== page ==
Analytics Show You Should Say No to Sliders (Sorry)

While marketing analytics typically conjure up thoughts of website traffic or social followings, the truth is analytics can be used to not only measure what has been or is currently going on, but also measure trends. This is an even more valuable set of data since it allows you to realize things you should be doing, and just as importantly, those you should not.

Remember when flip phones were cool? Then, someone started analyzing the excruciating amount of time it took for the flip to take place, and data revealed phones could be used soooo much faster by eliminating the flip part. A sad day, for sure. Well, we hate to break it to you, but another trend that continues to pump out all sorts of negative data is likely going to bum you out just as much: Those pretty sliders – also referred to as carousels – on your homepage might look great and allow you to share multiple messages, but they come with a host of damaging consequences.

For starters, sliders and SEO do not mix. Like oil and water or a blind date that goes horribly bad, sliders just don’t get along with search engine optimization. They notoriously slow your site’s loading time down and don’t work well on mobile – two strikes against a user-friendly experience as well as two solid SEO no-nos.

In addition, when you have carousels at the top of your home page, relevant content gets pushed down, making it not only harder for visitors to find, but also search engines whose algorithms are programmed for finding content above the fold.

The result? Poor search rankings and worse, a decrease in conversions. Sliders on your site are actually working against your goals!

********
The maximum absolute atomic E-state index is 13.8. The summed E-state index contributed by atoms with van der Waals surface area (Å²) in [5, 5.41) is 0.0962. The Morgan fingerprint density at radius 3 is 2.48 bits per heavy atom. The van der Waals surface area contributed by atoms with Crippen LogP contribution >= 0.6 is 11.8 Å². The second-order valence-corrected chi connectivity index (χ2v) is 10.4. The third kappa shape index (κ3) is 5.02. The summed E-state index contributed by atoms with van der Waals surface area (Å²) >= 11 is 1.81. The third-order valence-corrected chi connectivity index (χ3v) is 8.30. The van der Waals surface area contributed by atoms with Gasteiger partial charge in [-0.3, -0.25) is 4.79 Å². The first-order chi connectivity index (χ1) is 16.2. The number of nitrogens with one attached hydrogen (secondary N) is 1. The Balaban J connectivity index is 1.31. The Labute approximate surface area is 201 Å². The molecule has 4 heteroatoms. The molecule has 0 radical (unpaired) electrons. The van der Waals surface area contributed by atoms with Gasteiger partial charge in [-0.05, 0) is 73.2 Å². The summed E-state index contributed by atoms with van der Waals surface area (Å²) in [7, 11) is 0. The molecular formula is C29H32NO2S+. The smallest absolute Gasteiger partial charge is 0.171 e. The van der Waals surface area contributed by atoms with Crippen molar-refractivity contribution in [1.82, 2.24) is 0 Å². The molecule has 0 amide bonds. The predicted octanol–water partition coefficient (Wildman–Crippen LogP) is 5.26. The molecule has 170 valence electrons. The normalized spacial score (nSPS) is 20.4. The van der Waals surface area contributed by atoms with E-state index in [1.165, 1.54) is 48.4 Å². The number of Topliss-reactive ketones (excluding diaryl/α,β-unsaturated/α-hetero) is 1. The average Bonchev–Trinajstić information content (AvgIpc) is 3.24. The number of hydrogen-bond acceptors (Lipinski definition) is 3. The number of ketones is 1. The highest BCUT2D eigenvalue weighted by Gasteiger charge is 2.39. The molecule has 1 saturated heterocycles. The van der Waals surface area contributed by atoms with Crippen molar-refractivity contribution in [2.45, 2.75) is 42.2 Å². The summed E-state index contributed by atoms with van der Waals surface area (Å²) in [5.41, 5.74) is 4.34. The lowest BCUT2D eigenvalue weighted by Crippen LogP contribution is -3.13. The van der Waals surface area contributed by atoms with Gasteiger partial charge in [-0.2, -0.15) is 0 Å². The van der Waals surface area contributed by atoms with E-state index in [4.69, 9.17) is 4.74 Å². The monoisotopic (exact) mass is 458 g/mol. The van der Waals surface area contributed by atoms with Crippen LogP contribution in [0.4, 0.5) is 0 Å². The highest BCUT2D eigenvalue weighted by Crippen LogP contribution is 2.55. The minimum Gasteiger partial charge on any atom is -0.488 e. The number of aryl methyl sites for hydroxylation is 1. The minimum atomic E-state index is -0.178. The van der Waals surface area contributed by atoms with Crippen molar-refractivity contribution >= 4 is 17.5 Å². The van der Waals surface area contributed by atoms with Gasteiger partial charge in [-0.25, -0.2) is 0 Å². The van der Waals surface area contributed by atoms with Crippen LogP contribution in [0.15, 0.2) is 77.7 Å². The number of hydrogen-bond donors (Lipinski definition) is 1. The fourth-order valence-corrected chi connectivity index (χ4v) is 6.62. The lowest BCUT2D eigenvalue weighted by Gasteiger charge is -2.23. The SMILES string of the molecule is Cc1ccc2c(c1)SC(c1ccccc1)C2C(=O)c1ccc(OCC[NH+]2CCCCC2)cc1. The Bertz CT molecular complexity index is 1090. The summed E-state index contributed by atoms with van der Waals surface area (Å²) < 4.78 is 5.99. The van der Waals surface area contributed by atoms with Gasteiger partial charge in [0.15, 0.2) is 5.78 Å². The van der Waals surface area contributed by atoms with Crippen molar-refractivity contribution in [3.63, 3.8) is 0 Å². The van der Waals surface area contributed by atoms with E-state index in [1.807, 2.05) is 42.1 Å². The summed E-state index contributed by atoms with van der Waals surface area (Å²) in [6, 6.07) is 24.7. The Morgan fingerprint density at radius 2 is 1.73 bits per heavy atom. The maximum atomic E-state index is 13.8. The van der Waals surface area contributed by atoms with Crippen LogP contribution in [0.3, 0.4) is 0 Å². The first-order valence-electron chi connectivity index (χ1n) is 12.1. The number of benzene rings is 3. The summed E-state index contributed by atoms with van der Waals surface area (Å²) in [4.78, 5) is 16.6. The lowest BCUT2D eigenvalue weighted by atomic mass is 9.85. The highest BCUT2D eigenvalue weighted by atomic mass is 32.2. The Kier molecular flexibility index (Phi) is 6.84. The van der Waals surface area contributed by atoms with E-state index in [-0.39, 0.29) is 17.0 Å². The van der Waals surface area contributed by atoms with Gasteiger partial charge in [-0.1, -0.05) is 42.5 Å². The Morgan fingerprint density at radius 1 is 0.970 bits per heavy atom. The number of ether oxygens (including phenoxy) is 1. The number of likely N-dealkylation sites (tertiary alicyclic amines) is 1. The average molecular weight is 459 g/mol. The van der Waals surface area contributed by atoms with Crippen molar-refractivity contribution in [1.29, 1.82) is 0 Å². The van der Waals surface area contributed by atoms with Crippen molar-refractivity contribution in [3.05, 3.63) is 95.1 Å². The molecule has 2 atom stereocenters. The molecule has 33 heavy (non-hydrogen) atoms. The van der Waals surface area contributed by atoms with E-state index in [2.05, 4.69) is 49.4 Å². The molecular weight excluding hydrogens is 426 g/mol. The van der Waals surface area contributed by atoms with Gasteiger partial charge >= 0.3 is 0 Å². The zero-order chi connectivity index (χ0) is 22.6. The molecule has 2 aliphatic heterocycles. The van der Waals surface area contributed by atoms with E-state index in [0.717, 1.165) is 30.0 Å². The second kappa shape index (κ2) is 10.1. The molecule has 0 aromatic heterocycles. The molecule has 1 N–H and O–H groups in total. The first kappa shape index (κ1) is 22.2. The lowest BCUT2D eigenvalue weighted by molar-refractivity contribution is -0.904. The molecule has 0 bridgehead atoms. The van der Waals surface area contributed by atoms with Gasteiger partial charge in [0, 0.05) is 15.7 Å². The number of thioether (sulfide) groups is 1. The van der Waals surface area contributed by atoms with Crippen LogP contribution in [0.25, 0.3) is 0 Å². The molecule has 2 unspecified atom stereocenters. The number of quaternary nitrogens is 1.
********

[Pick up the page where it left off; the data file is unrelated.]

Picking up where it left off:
Sure it can be tough to prioritize your messaging, but if you can’t focus on what’s most important to say, you cannot expect your visitors to focus on anything either! In fact, analytics have revealed that many people are confused by the multiple messages sliders send, and often don’t stick around long enough to see more than one anyway. Only 1% of people actually click on a slider and it’s almost always the first one. That means if the first message on your carousel doesn’t resonate with a visitor, guess what? Poof! They disappear as fast as the trend of actually using your phone to talk.

In addition, data has shown that many people simply skip over sliders because they assume they are banner advertisements. Some studies have even concluded that carousel messaging can trigger a modern-day condition known as “banner blindness” – seriously, it’s a thing! It’s when people become programmed to unconsciously and automatically just ignore sliders. (Common symptoms include apathy, confusion, leaving a site quickly, and negative feelings toward brands.)

Just say no!

The cold hard truth is analytics provide us will all sorts of information, but not all of it is stuff we want to hear. We love a good slider just as much as the next guy, but data continues to show the adverse effect sliders have not only on visitors to your site, but the ability for those people to find you in the first place. So what now?

Well, the good news is, there are a few options other than simply eliminating your beloved slider like you did your flip phone years ago. For instance, we altered our slider to randomly load with a different static visual and message each time someone visits the site. Instead of automatically rotating, an arrow allows visitors to click to the next message if they want to – people, as it turns out, like having control.

And if you just can’t part with your carousel, sticking to 2 or 3 messages tops has shown to be less detrimental to your SEO.

You never know, maybe someday the slider trend will be cool again. No one would have guessed acid wash jeans would make a comeback, right?  But until analytics prove otherwise, if your website uses sliders, it’s time for an intervention. Give us a call. We’ll help you say goodbye to, or at least decrease the negative effects sliders have, and help you say hello to more conversions.


Kelly honed her writing, editing, and management skills during her years as a writer and Associate Creative Director at Detroit area agencies. After freelancing from home so she could raise her two kids, she added internet marketing to her skill set. She also has held or currently holds such prestigious titles as Addy, Caddy, and RAC awards-winner, University of Michigan Mom, hockey mom, soccer mom, and other variations of Mom, and Alma College Athletic Hall of Famer in track and cross-country.

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